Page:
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Gatwick Opens Data Up To Developers For International Airport Hackathon

As News Editor of Silicon UK, Roland keeps a keen eye on the daily tech news coverage for the site, while also focusing on stories around cyber security, public sector IT, innovation, AI, and gadgets.

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The developers will use the data to improve airport experiences for passengers

Flight and waiting time data from Gatwick airport will be made available to developers as part of a 48 hour ‘hackathon’ to find ways to improve the travel experience of passengers. 

Gatwick airport will join six other airports in opening up its data sets; these participating airport Schiphol, Stockholm, Frankfurt, Geneva, Munich and Copenhagen. 

The ‘{re}coding’ hackathon will take place in Berlin between 16 and 18 June, where developers will use the data to create new apps that can be used to make the journey through airports for passengers an easier process.

Data-driven development

GatwickThe participating developers will be split into teams to address four main themes related to all aspects of air plane travel: Life before the airport, Life at the airport, Life in between airports and Life after the airport.

This will involve using the data to improve passenger experience by tackling areas such as managing passenger flow through the airport and finding ways to prevent delays in travel.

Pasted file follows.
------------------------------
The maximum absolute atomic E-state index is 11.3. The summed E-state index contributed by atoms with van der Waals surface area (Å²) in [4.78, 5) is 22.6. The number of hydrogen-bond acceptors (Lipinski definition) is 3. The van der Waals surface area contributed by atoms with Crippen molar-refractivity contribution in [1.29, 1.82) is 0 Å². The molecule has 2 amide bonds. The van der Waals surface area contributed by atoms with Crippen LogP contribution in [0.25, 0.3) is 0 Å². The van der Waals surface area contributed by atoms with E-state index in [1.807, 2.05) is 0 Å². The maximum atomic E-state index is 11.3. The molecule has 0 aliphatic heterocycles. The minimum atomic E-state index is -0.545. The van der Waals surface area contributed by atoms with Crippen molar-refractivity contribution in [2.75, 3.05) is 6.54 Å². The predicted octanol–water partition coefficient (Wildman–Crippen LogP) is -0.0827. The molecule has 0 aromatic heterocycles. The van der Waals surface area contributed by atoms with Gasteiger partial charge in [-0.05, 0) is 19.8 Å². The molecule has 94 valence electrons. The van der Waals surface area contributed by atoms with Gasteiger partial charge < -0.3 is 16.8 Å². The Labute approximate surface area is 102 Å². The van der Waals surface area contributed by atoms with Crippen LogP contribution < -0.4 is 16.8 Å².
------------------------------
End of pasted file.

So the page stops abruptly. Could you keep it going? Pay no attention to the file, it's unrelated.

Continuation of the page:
“Providing our passengers with the best possible experience as they travel through the airport is a key priority for us and by collaborating with other airports in this way we are able to explore and push the boundaries of current passenger facing technology,” said Cathal Corcoran, Gatwick’s chief information officer. 

Schiphol Airport’s innovation manager Christiaan Hen noted that the international airport hackathon is the first of its kind. 

“{Re}coding aviation represents the first time in history that so many international airports have joined forces by opening up access to data for the development of innovative applications,” he said. 

“The challenges faced by every airport have been made central to the themes, and this ensures that the solutions developed by the participants will be widely applicable.” 

Despite being a relatively old airport, Gatwick already makes solid use of modern technology, from using Splunk data analytics to improve passenger processing and flight turnarounds, to making uses of 2,000 wireless beacons to power augmented reality technology to aid indoor navigation for passengers. 

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